There’s nothing more pathetic than watching a right-winger apologize for bloated CEO pay. In the latest example of this hackneyed genre, one Howard Owens oozes forth on Blogcritics:
“But of course there’s a reason CEOs make millions and baggers make mere thousands — CEOs contribute more to the bottom line than baggers do. Good CEOs are harder to find than good baggers. CEOs need more training and more experience. CEOs deal with greater pressures. And if they do their job well, the $88 million they earn in stock options are a mere pittance compared to what they earn for the entire pool of investors.”
Well, anyone who’s ever pulled crushed eggs and flattened bread out of his grocery bags at home can attest that good baggers are indeed a rare breed. But more importantly, Mr. Owens has apparently been sleeping the last few years: Enron, Tyco, Arthur Anderson, ad nauseam, all demonstrate the breathtaking criminality and incompetence of the CEO class. Nor are these names exceptions: just in the past 2 weeks alone, Wall Street has been gripped by a wave of scandals over market timing and after-hours trading (i.e., “cheating”). As Alexander Cockburn has remarked, the business schools in this country have bred criminality on a scale that dwarfs the inner city ghettos.
Why do CEOs make so much money? They do so for the same reason Fidel Castro has attained so much power: They can. Business executives sit on each other’s boards and belong to each other’s country clubs: when it comes to compensation, they are just rewarding their own.
Nor do executives hold themselves to the rigorous performance standards they demand of others. When stock prices fall, options are conveniently “reset” so they don’t lose their value. CEOs dismissed for “failure” reap abundant compensation packages. As one who toils in corporate America, I can confirm that most companies succeed despite, not because of, their CEOs.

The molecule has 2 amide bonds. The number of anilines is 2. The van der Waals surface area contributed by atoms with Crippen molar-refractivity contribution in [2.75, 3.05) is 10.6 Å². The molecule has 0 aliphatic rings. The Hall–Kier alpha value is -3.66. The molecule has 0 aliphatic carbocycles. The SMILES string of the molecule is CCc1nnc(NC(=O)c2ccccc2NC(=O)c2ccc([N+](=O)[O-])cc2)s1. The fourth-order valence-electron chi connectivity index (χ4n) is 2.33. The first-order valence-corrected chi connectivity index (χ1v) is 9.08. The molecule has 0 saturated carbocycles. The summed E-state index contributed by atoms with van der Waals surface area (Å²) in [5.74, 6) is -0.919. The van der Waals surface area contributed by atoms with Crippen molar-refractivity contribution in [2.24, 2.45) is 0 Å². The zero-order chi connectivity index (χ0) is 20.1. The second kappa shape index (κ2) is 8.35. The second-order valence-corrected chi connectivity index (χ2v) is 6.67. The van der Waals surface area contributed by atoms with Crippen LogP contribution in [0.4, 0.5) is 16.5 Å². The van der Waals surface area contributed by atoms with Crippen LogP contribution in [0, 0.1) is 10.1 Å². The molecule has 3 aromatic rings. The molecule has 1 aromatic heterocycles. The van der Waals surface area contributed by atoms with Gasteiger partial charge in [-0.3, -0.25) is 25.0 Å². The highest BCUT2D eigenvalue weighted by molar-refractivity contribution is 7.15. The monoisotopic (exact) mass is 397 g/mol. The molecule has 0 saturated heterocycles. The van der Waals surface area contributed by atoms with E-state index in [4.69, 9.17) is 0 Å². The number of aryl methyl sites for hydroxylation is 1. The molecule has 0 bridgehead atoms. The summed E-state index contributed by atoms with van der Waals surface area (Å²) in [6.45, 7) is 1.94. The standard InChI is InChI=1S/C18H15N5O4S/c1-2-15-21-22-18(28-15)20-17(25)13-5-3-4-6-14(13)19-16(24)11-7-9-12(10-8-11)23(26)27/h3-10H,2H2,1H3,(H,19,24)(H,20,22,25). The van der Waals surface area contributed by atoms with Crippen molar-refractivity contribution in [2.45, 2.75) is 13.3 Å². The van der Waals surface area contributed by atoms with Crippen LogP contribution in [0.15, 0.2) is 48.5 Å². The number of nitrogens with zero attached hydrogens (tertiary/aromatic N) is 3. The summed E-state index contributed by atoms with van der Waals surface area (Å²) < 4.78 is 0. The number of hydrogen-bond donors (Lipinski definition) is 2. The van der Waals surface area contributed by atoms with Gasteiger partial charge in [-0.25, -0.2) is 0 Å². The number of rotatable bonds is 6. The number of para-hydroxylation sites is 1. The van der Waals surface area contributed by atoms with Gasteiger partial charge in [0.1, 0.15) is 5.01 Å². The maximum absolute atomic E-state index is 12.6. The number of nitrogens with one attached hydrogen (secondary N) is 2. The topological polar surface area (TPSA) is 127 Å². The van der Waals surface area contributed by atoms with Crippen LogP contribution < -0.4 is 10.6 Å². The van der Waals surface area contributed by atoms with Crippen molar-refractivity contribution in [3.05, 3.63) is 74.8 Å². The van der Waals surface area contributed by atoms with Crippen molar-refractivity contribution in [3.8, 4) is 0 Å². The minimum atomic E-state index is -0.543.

Mr. Owens also weighs in with the view that CEO pay is not that excessive because, stretched out over a company’s many thousands of employees, it wouldn’t amount to much. This is irrelevant. What is sickening about executive pay is the stomach turning hypocrisy it embodies: CEOs who face no real penalty for failure lecture everyone else about “pay for performance.” Executives who have never struggled with a healthcare deductible for their children, or watched a chintzy 401(a) decline in value, destroy the livelihoods of the deli clerks and store managers who do the actual work.
Like so many other institutions in American life, such as the Catholic Church and the Congress and the White House, the American corporate class is rife with cronyism and self-dealing. A reckoning is way overdue.
I say hail the striking grocery workers in California and their noble struggle. Like most movements of the dispossessed, they are most likely doomed. But even the chance they might succeed is an inspiring thought.Powered by Sidelines